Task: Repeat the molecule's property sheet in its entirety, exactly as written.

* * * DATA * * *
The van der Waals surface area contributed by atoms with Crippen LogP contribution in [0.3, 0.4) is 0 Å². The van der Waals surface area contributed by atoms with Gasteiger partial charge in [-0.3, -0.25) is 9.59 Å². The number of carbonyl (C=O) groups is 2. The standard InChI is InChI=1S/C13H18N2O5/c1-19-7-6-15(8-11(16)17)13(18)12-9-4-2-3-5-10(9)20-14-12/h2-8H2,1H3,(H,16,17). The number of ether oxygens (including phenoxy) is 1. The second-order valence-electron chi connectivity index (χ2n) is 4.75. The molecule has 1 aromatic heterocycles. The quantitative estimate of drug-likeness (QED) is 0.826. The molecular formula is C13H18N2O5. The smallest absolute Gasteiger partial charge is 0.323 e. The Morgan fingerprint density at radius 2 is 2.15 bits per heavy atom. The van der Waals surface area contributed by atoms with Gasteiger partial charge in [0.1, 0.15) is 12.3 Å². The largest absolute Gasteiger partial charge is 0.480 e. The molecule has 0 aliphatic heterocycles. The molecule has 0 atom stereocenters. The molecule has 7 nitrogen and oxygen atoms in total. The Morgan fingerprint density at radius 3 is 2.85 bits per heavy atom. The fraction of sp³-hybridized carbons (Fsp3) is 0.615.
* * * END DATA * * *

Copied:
The van der Waals surface area contributed by atoms with Crippen LogP contribution in [0.3, 0.4) is 0 Å². The van der Waals surface area contributed by atoms with Gasteiger partial charge in [-0.3, -0.25) is 9.59 Å². The number of carbonyl (C=O) groups is 2. The standard InChI is InChI=1S/C13H18N2O5/c1-19-7-6-15(8-11(16)17)13(18)12-9-4-2-3-5-10(9)20-14-12/h2-8H2,1H3,(H,16,17). The number of ether oxygens (including phenoxy) is 1. The second-order valence-electron chi connectivity index (χ2n) is 4.75. The molecule has 1 aromatic heterocycles. The quantitative estimate of drug-likeness (QED) is 0.826. The molecular formula is C13H18N2O5. The smallest absolute Gasteiger partial charge is 0.323 e. The Morgan fingerprint density at radius 2 is 2.15 bits per heavy atom. The van der Waals surface area contributed by atoms with Gasteiger partial charge in [0.1, 0.15) is 12.3 Å². The largest absolute Gasteiger partial charge is 0.480 e. The molecule has 0 aliphatic heterocycles. The molecule has 0 atom stereocenters. The molecule has 7 nitrogen and oxygen atoms in total. The Morgan fingerprint density at radius 3 is 2.85 bits per heavy atom. The fraction of sp³-hybridized carbons (Fsp3) is 0.615.